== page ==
57 Ways to say ‘I Love You

Love, romance, kjærlighet

Love may be a force that transcends time and space, as suggested by Murph (played by Anne Hathaway) in the 2014 movie Interstellar. So it should be a piece of cake for love to transcend the language barrier. Here’s 57 pieces of a grand cake that teaches you to say ‘I love you’ in different countries in different ways. For you can never tell when and where love may strike, it may be while on your travels around the globe.


So where do you plan to go next, lover boy/girl? Got your phrase ready? Find out below!

Norway , Sweden, Denmark, Iceland


Many Nordic countries have some of the same phrases and words for various things like greetings and expressions of gratitude. Their expression of love is no different.

“Jeg elsker deg” <ye els-ka dei> is the way Norwegians say it. The Swedish, Danish and Icelandic say it more or less the same way.


If you ever meet a Finnish mate, don’t assume that you can confess your love in any of the aforementioned Nordic ways.

‘I love you’ in Finnish is “Minä rakastan sinua” <Me-na ra-kas- tan see-nou>. Which, as you can see, is way off from its Nordic cousins.

Switzerland, Austria, Lichtenstein, Germany


In Swiss-German, which is one of the unique languages of Switzerland, “I ha di garn” <I ha de gan>  is how people express their love for one another. Though the normal German “Ich lieb dich” will also do, seeing as German is a fairly commonly used language in Switzerland as well as in Austria, Lichtenstein, and of course, Germany!


Ah, France. A country whose capital city is known as the ‘One of the Most Romantic Cities in the World’.

It should be doubly important to know how to express love in a place that is acclaimed as such.

“Je t’aime” &lt;jhe-tem&gt; is the magic phrase uttered between lovers in Paris.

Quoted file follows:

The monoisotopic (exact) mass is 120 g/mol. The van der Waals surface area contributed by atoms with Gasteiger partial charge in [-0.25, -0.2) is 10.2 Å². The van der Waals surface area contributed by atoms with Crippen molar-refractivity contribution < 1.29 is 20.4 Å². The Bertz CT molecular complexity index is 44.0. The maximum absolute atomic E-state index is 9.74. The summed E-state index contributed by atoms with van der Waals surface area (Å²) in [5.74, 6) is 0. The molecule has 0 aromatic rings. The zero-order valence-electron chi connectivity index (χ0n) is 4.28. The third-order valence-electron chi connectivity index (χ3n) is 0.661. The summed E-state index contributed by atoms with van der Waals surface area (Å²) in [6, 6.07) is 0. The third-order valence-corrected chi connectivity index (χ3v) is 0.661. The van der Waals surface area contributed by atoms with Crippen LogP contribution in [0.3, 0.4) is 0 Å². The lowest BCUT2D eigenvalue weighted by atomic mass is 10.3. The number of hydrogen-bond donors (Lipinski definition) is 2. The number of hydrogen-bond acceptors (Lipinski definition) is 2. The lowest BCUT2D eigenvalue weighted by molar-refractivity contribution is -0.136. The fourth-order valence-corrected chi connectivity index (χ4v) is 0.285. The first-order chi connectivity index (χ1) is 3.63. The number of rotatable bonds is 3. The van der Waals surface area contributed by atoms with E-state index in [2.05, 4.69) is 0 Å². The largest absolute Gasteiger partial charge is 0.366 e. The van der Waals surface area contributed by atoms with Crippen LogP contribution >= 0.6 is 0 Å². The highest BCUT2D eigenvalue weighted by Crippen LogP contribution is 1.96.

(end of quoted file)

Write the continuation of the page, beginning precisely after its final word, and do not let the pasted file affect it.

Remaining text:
Netherlands, Belgium


With Dutch being one of the most prominent languages in the Netherlands and in Belgium, the phrase for expressing love is the same in both these places.

“Ik hou van je” <ik-how- van-ye> is the phrase to use when confessing your love to your lover while at a tulip field in Netherlands, or while being overwhelmed by glorious Belgian chocolates in Brussels.


Luxembourgish, the national language of Luxembourg, has its fair share of influences from some of its neighboring European languages. It does not, however, actually have a word for ‘love’ in the sense of a verb. If you have to know, as a noun, ‘love’ is “Leift” in Luxembourgish.

Since there is no word for ‘love’ as a verb, ‘I love you’ can be expressed in a different way.

“Esh hunn dech gar” &lt;esh-hon- desh-gear&gt;, which is akin to the expression ‘I like/love you’, and will suit the sentiment of expressing love to someone. However, a more direct translation of this Luxembourgish phrase is “I have you gladly.”



‘I love you’ in Hungarian is short and sweet: “Szeretlek” <se-ret- lek>;

Czech Republic

“Miluji” <me-lu- yu> is the word for ‘love’ in Czech and for a phrase such as ‘I love you’, it can be expressed as “Miluji tě” <me-lu- yu-tye>.



“я люблю тебя” is how the Russians would write ‘I love you’ on paper. Oh, if you didn’t get that, it would be read as “ya lyublyu tebya” or more easily as &lt;ya-lu- blu-teb- ya&gt;.

Italy & Vatican City

“Te amo”, equip yourself with these words in Italy and you could be set for life when you find yourselfan Italian cook that you fancy.


“Es tevi mīlu” <es-te- vi-meal- ou> is probably what you’ll be telling various people in the bar after you’ve had your fill of Latvia’s signature beer Riga Black Balsam.



“Seni seviyorum” <se-ni- save-your- um>, is the phrase you’ll be telling a loved one after immersing yourself in Turkey’s rich history and treating yourself to some Turkish coffee.


At the birthplace of democracy, we vote that you find yourself a delightful Greek partner to whom you may, in time, say, “Se agapó”.


Being the motherland of Marie Curie, Frederic Chopin, and Nicolaus Copernicus; you might not want to let go of the next Polish virtuoso that you come across. Lock it in with the words, “kocham Cię” <ko-kam-che>.



“Mahal kita” is the sweet expression one reserves for their dearly beloved in the Philippines.


“Aku cinta padamu” <aku-chin- ta-pa- da-mu>, say the Malaysians to the ones they love.